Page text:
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Chad Swiatecki is a 20-year journalist who relocated to Austin from his home state of Michigan in 2008. He most enjoys covering the intersection of arts, business and local/state politics. He has written for Rolling Stone, Spin, New York Daily News, Texas Monthly, Austin American-Statesman and many other regional and national outlets.
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City eyes two sites as finalists for homeless encampments
Two pieces of city-owned property have been identified as potential sites for homeless encampments, with an analysis of possible zoning issues preceding the disclosure of where the sites are located.
The estimated cost of preparing the sites with the utilities and other services needed to safely help the local homeless population range from $1.33 million to $1.66 million. The city initially had a list of 78 properties that were considered for encampment sites, seen as the most achievable way to address widespread homelessness that was made illegal again with the passage of a May ballot proposal.
A city memo distributed Thursday provided a number of updates on steps the city is taking to establish temporary “bridge” housing around Austin, with the goal that those living there will be gradually moved into permanent housing with needed social services.
The city has also moved ahead with plans to convert one of its leased ProLodge shelters, which were used to house Covid-19-infected individuals, into a second bridge shelter that will have 300 beds for those looking for permanent housing. The shelter, located on North Interstate 35 near St. David’s Medical Center, was leased on June 25 and is being paid for with $4.2 million of the city’s American Rescue Plan money.
“We’ve said all along we will not lose sight of the need to create real solutions to help people get back into permanent housing, with the services they need to stay there, but we also recognize the immediate need for a safe place to sleep until that happens,” Dianna Grey, the city’s homeless strategy officer, said in a prepared statement.
“The creation of a second bridge shelter, and efforts to increase the community’s emergency shelter capacity, demonstrate our commitment to providing alternatives for people experiencing homelessness in Austin.”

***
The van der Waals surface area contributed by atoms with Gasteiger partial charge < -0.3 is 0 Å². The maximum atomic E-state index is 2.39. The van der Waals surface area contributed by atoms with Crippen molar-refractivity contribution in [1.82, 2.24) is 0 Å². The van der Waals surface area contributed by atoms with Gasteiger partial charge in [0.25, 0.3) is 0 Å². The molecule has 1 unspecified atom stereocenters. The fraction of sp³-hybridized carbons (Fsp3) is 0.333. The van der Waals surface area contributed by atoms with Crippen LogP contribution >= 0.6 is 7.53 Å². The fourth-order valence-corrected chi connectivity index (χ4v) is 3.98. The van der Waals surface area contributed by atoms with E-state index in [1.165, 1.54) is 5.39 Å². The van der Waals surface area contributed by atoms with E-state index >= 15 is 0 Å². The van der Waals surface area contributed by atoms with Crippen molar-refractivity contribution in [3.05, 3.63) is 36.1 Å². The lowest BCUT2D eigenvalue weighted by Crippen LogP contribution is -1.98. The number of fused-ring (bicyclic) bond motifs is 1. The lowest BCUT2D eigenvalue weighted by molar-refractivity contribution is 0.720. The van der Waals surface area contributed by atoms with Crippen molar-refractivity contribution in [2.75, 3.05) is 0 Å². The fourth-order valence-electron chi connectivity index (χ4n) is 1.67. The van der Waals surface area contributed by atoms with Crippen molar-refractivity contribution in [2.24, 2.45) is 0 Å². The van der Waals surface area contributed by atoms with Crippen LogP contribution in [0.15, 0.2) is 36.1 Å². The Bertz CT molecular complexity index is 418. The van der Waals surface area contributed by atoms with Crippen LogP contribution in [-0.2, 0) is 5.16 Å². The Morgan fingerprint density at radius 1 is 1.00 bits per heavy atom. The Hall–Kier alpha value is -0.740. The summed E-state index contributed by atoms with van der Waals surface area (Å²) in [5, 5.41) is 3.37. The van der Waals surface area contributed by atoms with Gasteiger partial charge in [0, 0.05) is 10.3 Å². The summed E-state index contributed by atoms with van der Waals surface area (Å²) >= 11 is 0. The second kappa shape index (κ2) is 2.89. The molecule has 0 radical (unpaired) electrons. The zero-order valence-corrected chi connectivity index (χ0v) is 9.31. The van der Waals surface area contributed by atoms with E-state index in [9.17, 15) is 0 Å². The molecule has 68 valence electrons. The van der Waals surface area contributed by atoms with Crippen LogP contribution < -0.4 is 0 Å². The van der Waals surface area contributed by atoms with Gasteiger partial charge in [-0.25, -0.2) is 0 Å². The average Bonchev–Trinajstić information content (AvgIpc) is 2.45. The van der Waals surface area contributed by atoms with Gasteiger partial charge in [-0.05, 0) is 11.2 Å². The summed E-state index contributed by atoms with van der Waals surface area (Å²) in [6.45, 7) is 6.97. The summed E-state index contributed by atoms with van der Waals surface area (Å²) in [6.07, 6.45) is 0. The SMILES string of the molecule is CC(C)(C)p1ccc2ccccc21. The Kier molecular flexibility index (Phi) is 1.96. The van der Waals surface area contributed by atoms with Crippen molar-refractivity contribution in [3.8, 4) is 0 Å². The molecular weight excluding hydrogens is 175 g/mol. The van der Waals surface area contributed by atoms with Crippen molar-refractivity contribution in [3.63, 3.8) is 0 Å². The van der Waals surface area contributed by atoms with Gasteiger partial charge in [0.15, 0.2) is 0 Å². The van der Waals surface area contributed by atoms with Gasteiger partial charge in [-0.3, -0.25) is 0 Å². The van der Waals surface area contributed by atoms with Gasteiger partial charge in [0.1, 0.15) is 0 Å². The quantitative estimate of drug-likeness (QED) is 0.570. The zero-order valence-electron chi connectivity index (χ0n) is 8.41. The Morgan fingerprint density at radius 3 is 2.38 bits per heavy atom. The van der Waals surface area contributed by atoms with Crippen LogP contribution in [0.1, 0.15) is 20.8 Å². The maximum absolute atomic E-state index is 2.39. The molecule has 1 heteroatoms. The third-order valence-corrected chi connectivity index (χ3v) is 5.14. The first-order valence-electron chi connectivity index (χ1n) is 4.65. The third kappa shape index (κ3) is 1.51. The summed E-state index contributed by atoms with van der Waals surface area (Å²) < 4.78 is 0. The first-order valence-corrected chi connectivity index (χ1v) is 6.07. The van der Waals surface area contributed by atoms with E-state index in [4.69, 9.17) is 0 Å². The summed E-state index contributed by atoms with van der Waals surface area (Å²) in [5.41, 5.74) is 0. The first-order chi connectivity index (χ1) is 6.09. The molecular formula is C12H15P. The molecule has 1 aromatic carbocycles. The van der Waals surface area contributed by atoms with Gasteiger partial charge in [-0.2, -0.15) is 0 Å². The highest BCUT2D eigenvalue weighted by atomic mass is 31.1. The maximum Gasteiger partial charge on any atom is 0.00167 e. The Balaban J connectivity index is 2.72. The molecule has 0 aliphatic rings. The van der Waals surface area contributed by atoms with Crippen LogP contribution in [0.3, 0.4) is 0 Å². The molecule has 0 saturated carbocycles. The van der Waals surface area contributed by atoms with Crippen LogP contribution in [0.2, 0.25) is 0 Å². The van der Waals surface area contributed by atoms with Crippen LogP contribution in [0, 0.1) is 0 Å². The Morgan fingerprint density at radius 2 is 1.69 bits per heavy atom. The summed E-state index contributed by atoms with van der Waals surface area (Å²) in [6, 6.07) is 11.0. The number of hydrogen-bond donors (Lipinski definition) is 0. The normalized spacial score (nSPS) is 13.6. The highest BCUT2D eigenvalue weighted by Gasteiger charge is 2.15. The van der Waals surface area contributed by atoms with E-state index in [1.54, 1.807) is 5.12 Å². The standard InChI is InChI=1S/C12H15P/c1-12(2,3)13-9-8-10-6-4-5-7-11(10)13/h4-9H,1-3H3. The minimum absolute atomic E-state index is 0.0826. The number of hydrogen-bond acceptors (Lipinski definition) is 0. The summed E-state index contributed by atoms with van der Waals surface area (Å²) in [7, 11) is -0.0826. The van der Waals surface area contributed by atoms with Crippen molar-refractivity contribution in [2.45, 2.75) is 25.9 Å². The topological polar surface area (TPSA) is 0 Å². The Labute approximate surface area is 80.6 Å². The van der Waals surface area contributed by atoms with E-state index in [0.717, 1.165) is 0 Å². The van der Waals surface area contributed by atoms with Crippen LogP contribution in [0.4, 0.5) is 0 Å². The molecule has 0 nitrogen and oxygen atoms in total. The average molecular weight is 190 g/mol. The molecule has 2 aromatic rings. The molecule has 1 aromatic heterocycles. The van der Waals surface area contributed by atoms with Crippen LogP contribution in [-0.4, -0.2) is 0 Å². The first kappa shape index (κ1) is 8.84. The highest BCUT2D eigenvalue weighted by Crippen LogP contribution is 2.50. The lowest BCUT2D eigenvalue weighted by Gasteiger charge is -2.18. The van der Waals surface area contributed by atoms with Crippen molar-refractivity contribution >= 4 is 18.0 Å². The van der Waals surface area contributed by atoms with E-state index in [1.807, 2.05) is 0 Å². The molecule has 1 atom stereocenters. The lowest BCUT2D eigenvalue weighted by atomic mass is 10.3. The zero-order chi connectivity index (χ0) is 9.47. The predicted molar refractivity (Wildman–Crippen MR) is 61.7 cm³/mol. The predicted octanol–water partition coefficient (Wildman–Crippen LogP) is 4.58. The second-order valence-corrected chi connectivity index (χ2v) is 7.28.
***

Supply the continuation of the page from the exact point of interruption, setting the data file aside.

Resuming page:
Another ProLodge shelter was opened in mid-June in South Austin at an initial cost of $3.8 million. Twenty of the 75 available beds were in use by people who had previously camped near the Terrazas Branch Library on East Cesar Chavez Street.
City-owned parking sites are also being evaluated for use by homeless people who sleep in their cars. The memo didn’t include details on the number or location of sites under consideration, but it is looking at well-lit parking areas with at least 50 spaces. Installing restrooms, hand-washing stations and security is expected to cost $80,000 per year, with a further update to Council on the selection and public engagement process later this month.
In addition to allowing tents owned by visitors, city staffers are examining the possibility of creating tiny homes on the encampment site, as well as using a large dormitory-style Sprung shelter that could be created quickly and hold around 300 beds at a cost of just over $300,000 plus operating expenses.
The various tiny homes options under consideration would cost from $5,000-$10,000 per unit, with a setup time for each of around 30 days.
The Homeless Strategy Division is looking at how to expand existing shelters, with 125 more beds expected to become available. That number could climb to 300 if previous capacity restrictions tied to Covid-19 are relaxed, with Aug. 8 as a target date for increasing capacity.
The next update to City Council, including locations and other details about the potential encampment sites, is expected on July 22.
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Key Players & Topics In This Article
Austin City Council: The Austin City Council is the body with legislative purview over the City of Austin. It offers policy direction, while the office of the City Manager implements administrative actions based on those policies. Until 2012, the body contained seven members, including the city's Mayor, all elected at-large. In 2012, City of Austin residents voted to change that system and now 10 members of the Council are elected based on geographic districts. The Mayor continues to be elected at-large.